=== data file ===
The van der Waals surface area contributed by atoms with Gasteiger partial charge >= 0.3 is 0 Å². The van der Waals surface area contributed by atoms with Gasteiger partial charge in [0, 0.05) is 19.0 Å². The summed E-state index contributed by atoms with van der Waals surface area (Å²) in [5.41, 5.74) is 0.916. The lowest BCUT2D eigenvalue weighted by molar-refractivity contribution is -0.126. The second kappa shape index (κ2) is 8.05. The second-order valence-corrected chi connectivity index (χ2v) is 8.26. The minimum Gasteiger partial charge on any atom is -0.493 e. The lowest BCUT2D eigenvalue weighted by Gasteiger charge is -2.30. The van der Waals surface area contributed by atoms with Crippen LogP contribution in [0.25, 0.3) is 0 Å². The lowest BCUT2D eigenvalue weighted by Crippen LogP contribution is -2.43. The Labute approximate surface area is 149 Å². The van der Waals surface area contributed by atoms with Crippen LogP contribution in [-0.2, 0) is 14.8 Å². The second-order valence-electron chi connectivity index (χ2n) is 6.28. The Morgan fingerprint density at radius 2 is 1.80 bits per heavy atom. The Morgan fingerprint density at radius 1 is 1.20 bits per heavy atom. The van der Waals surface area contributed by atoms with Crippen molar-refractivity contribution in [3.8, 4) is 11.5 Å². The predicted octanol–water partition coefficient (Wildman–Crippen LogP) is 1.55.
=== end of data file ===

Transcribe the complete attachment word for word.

The van der Waals surface area contributed by atoms with Gasteiger partial charge >= 0.3 is 0 Å². The van der Waals surface area contributed by atoms with Gasteiger partial charge in [0, 0.05) is 19.0 Å². The summed E-state index contributed by atoms with van der Waals surface area (Å²) in [5.41, 5.74) is 0.916. The lowest BCUT2D eigenvalue weighted by molar-refractivity contribution is -0.126. The second kappa shape index (κ2) is 8.05. The second-order valence-corrected chi connectivity index (χ2v) is 8.26. The minimum Gasteiger partial charge on any atom is -0.493 e. The lowest BCUT2D eigenvalue weighted by Gasteiger charge is -2.30. The van der Waals surface area contributed by atoms with Crippen LogP contribution in [0.25, 0.3) is 0 Å². The lowest BCUT2D eigenvalue weighted by Crippen LogP contribution is -2.43. The Labute approximate surface area is 149 Å². The van der Waals surface area contributed by atoms with Crippen LogP contribution in [-0.2, 0) is 14.8 Å². The second-order valence-electron chi connectivity index (χ2n) is 6.28. The Morgan fingerprint density at radius 2 is 1.80 bits per heavy atom. The Morgan fingerprint density at radius 1 is 1.20 bits per heavy atom. The van der Waals surface area contributed by atoms with Crippen molar-refractivity contribution in [3.8, 4) is 11.5 Å². The predicted octanol–water partition coefficient (Wildman–Crippen LogP) is 1.55.